What’s happening at Giant? September/October 2020

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Remediation project receives water licence

On September 18, 2020, the Mackenzie Valley Land and Water Board notified the project team that Northern Affairs Minister Dan Vandal approved the Type A Water Licence for the Giant Mine Remediation Project. This means the project has the regulatory authorization to move into active remediation. The project team is pleased to be at this next step in the process, having maintained the site until remediation could proceed. The project team looks forward to working with our rights-holders and stakeholders on the detailed plans and other submissions required under the regulatory process, so we can move forward with active remediation.

As previously noted, the water licence package represents a tremendous amount of work over several years by the project team, community partners, rights-holders and stakeholders, technical experts, members of the public, and the Mackenzie Valley Land and Water Board. The team expressed its appreciation to those who contributed their time and energy in support of developing the water licence package for submission. Their efforts on this complex and intricate project will help ensure the site remains safe for Northerners and the environment throughout the remediation and into long-term care.

This picture shows a creek and a rocky outcrop in the foreground. In the background, old buildings are visible.
A view of some of the buildings on the Giant Mine site from Baker Creek.

Getting ready for remediation: next steps for the project team

The regulatory proceedings may have concluded, but the project team has remained hard at work. The team is preparing updates to the site-wide management plans and design plans for submission to the Mackenzie Valley Land and Water Board for approval.

The project team submitted first drafts of the site-wide management plans as part of the regulatory process. These drafts showed how the project team planned to manage waste, water, dust and other planned activities for the site. The team began engaging with the Giant Mine Working Group, which is made up of rights-holders and stakeholders, in the summer of 2020 to allow for review and input into the next versions of the management plans. This engagement will continue throughout the fall. Once the project makes revisions to the draft management plans based on this engagement, these updated management plans will go to the board, as per the timelines established in the water licence conditions.

The project is working on advancing the substantive design and cost estimates for each site component of the Closure and Reclamation Plan. The project team will also engage with the Giant Mine Working Group on the outstanding closure criteria, which was in development as part of the regulatory process. Closure criteria will form part of the design plans to confirm the remediation objectives are met. Once submitted, the board will conduct its review of the design plans and people will have the opportunity to provide comments. Similar to the water licence process, the project team will to respond to these comments.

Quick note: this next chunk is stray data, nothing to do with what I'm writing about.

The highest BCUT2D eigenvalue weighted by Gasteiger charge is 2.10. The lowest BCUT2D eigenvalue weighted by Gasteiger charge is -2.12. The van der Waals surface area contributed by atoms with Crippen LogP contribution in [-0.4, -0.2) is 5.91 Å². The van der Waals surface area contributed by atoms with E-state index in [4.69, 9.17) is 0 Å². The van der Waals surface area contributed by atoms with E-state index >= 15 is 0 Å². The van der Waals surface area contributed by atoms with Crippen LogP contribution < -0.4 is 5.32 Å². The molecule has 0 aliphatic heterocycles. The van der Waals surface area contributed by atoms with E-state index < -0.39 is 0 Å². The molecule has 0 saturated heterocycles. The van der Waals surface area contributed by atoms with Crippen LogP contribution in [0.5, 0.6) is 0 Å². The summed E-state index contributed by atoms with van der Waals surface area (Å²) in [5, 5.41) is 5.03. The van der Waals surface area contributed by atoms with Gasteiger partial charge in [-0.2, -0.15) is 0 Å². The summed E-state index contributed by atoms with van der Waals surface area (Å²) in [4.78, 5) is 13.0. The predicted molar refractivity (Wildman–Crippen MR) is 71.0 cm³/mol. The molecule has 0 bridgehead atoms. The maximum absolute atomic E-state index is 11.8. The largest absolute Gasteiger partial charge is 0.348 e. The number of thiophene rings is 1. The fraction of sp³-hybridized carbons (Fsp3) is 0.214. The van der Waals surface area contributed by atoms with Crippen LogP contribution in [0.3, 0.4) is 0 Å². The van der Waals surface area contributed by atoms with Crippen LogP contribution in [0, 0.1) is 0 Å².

The team is working toward finalizing the necessary documents to submit to the board, to be able to start work in 2021.

Getting started: the work that will roll out first

Now that the water licence is in place, the project team continues to work to begin remediation in 2021. The project expects to start the following activities in 2021 and 2022:

While this work is ongoing, the project team will also ensure regular care and maintenance activities take place, to keep people and the environment protected as the remediation moves forward.

Old, unoccupied housing in disrepair is shown through wild grasses.
Deconstruction of the buildings in the townsite area is one of the first activities that will roll out as part of the remediation of the Giant Mine.

Socio-economic strategy update

The project released its socio-economic strategy in September 2019. The strategy outlines how the project will identify and deliver socio-economic benefits to the communities. For example, the team is working to align how it approaches contracting with local capacity and needs in mind. The project is also helping other parties to develop local capacity and explore how to mitigate negative impacts.

As a next step in meeting commitments made in the strategy, the project developed a socio-economic implementation plan. The implementation plan outlines the deliverables, who is responsible for these deliverables, and what timelines the project will work with in order to deliver on its socio-economic commitments. The development of this implementation plan was a collaborative process. The Socio-economic Working Group invited other experts to a meeting in early February 2020 to identify what success should look like when it comes to implementing the socio-economic strategy over the 2020-21 and 2021-22 fiscal years. The outcome of this process was a draft of the Socio-economic Implementation Plan (2020 – 2022).

To make sure the draft meets local needs and issues, the project team will hold focus group sessions in fall 2020. The goals of the focus groups are to:

The following focus group sessions will take place, specific to:

The project will use the outcomes of these focus group sessions to further refine the implementation plan and to identify specific priorities for the respective organizations. The project is taking steps to address the most time-sensitive activities identified in the draft plan. However, the final plan will help the project continue to make progress on these commitments.

As the Giant Mine site remediation work evolves, the project team will review and update the Socio-economic Implementation Plan.

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